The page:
Financial Plan

Trout Associates on the Different Strategies for Paying off Debt

It can be demoralizing to send hundreds of dollars a month to lenders without making a dent in your overall debt balance. The good news is that there are ways that you can get out of debt promptly. In some cases, it may be possible to settle a balance for less than what you currently owe.

What are some of the most effective ways to deal with a credit card, auto loan, or another type of debt balance?

The Snowball Method

The snowball method is a common debt repayment strategy that you may learn about by working with folks such as Trout Associates. You start paying down your debt by selecting the smallest balance and making extra payments toward it each month. Once that balance has been paid off, you target the next lowest remaining balance.

This process continues until you no longer owe lender money. While you may pay more in interest with the snowball method, it can be easier to stick with since you can see tangible progress in a shorter amount of time. It is essential that you make the minimum payments on your other debts to avoid damage to your credit score.

The Avalanche Method

If you choose to use the avalanche method, your goal is to make extra payments toward the debt with the highest interest rate. This strategy is ideal for those who are looking to save the most money and aren’t worried about how long it will take to pay down that first balance. Financial professionals such as those from Trout Associates may be able to explain further how this strategy works and whether it is in your best interest to use it.

Create a System That Works for You

There is nothing wrong with creating your custom plan. For instance, you may choose to pay down a $5,000 balance before a $2,000 balance because it has a higher annual fee. Paying a significant portion of the balance can also show that you are a responsible card user who is entitled to having the fee waived. You may also choose to make payments on the credit card that you took out most recently since this is the newest relationship and potentially the easiest to renegotiate in the future. Every credit profile is unique.

Your FICO score is partially determined by the average age of your credit history, and when you cancel an older card, you lose the history that you had with it. Therefore, it is better to get rid of a newer card as opposed to an older one if you absolutely must cancel a card. It should be the last option for those who don’t believe they have the restraint to manage their debt otherwise.

Bankruptcy Can Be a Debt Relief Tool

When creating a debt repayment plan, it is crucial to categorize your debts as secured or unsecured. Because they receive different treatment from creditors and bankruptcy courts. Generally speaking, if a debt is secured by collateral, it may not be possible to both keep the asset and have the balance discharged. If a debt is unsecured, it may be possible to have it discharged without losing any property.

Depending on your income and asset levels, unsecured debts can be discharged through Chapter 7 bankruptcy. It is a liquidation bankruptcy, which means that your assets are sold and the money raised is used to pay your creditors. Many assets such as the equity in your home, a retirement account, or anything that you need to live or work is exempt from liquidation. Therefore, you may pay little or nothing to creditors in exchange for having debt balances wiped away.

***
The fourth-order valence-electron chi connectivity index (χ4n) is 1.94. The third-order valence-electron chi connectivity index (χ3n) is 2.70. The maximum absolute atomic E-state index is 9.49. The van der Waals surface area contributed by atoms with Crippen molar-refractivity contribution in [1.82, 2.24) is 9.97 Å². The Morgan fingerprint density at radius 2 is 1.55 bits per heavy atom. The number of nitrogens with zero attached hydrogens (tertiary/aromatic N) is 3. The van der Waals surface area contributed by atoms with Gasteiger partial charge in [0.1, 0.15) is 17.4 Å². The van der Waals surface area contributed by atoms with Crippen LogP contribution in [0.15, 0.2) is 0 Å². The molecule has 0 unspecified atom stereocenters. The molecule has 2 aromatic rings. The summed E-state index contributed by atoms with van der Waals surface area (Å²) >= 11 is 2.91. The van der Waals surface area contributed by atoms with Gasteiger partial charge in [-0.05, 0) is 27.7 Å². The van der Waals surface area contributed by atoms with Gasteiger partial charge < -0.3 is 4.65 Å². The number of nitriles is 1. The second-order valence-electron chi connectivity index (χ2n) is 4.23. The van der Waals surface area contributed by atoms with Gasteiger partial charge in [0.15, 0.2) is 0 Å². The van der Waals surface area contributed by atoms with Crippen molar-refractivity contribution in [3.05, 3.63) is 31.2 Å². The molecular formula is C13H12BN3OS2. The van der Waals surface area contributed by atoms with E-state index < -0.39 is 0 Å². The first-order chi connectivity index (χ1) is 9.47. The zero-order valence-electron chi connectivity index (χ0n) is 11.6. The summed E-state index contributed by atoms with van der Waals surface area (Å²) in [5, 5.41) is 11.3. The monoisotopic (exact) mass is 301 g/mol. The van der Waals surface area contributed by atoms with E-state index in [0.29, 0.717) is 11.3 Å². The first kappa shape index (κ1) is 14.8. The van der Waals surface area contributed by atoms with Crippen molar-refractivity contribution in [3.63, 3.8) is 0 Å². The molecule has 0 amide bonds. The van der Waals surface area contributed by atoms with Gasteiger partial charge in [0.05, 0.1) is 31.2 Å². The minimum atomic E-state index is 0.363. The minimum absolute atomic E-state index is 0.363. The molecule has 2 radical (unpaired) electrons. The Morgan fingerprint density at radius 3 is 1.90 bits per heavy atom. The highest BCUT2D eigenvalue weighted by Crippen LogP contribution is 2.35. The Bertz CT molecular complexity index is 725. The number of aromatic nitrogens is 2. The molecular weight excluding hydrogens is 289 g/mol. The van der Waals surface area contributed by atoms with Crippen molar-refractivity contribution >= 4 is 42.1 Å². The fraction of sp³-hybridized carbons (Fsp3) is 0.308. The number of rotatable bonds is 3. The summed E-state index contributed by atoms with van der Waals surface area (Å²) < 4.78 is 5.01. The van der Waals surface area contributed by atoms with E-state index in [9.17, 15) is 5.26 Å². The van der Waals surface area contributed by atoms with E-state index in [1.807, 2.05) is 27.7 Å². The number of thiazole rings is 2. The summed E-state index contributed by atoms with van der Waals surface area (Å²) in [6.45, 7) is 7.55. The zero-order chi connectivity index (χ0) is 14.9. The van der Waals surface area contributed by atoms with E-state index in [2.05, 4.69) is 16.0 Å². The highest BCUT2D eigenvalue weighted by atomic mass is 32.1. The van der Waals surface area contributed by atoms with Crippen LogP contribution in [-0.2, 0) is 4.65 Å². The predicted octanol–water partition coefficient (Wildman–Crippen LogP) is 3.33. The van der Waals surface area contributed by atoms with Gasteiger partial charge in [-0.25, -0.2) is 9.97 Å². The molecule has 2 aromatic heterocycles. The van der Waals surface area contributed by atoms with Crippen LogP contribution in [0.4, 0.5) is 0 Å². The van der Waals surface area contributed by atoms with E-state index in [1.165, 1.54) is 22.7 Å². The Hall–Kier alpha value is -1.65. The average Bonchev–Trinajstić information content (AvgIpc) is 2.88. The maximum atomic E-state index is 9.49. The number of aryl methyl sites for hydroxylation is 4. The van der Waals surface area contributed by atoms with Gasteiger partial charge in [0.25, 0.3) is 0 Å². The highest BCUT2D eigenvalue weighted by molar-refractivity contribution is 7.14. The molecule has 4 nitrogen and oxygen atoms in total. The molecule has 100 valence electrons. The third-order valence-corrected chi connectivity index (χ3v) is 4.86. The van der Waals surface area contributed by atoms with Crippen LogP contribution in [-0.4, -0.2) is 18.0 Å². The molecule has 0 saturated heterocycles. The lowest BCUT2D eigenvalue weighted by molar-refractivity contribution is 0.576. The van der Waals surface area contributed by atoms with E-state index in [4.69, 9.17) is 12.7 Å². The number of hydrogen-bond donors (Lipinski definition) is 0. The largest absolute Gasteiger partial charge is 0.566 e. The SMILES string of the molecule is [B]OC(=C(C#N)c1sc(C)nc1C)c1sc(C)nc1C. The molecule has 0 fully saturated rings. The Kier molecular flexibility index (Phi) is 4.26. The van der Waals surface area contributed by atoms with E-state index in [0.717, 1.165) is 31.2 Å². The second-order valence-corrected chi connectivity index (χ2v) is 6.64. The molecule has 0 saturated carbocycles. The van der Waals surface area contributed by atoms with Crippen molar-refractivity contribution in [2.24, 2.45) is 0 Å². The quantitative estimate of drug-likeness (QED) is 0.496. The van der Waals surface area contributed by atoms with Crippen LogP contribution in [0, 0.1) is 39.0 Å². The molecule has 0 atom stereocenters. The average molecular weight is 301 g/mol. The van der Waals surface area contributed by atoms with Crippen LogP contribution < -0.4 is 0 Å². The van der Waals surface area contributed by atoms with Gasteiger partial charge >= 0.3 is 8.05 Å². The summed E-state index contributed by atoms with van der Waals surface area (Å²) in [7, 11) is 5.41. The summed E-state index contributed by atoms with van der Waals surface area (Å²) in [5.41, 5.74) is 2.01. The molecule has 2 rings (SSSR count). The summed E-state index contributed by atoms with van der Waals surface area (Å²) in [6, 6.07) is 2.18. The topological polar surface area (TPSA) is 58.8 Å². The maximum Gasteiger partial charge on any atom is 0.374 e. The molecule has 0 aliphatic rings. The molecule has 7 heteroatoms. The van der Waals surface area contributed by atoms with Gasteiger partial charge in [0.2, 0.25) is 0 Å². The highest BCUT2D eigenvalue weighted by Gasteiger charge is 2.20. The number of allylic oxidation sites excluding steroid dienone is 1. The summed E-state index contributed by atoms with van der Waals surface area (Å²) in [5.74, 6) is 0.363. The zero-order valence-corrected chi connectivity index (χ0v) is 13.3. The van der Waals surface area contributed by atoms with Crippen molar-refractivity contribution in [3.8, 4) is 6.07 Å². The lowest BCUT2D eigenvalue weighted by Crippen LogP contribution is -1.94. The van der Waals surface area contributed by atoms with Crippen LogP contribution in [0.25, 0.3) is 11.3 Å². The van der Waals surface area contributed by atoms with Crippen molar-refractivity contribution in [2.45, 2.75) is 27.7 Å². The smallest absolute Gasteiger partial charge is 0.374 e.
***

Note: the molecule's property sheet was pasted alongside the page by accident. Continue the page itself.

If you want to keep assets during and after filing for bankruptcy, you should consider filing for Chapter 13 bankruptcy. It is a reorganization bankruptcy in which secured debts are repaid per the terms of a plan that you propose, and creditors agree. As long as you make plan payments on time, creditors cannot seize your home or other assets while a case is still ongoing. The repayment period is either three or five years, depending on your income.

In some cases, debts cannot be discharged in bankruptcy at all. Examples of debts that can’t be discharged include most private and federal student loans, back tax debts, and child support payments that are past due. If the debt can’t be discharged in bankruptcy, you will need to either ask for a payment plan or pay the balance owed as best you can.

Will Your Lender Forgive an Outstanding Balance?

Repaying your debt is a lot easier when you can pay less than what you currently owe. While there is no guarantee that your lender will agree to reduce your balance, it is almost always worth asking. You can make a request by mail or over the phone, and a debt consolidation or relief company such as Trout Associates can negotiate a lower balance on your behalf.

It is essential to understand that your lender will likely demand a lump sum payment in exchange for waiving a portion of what you owe. For instance, if a credit card company agrees to waive half of a $5,000 balance, you would likely have to pay the other $2,500 immediately or within the next 30 days.

If your lender does agree to a settlement, be sure to get the terms of the deal in writing. It can be handy if a credit card or auto finance company claims that you didn’t comply with the terms of the agreement or that no deal was ever reached.

It is in your best interest to pay down your debts as soon as possible. Doing so can free up more money to create an emergency fund, invest for your retirement, or generally gain more control over your life. Working with a financial adviser can help you create a budget or learn other financial management skills.

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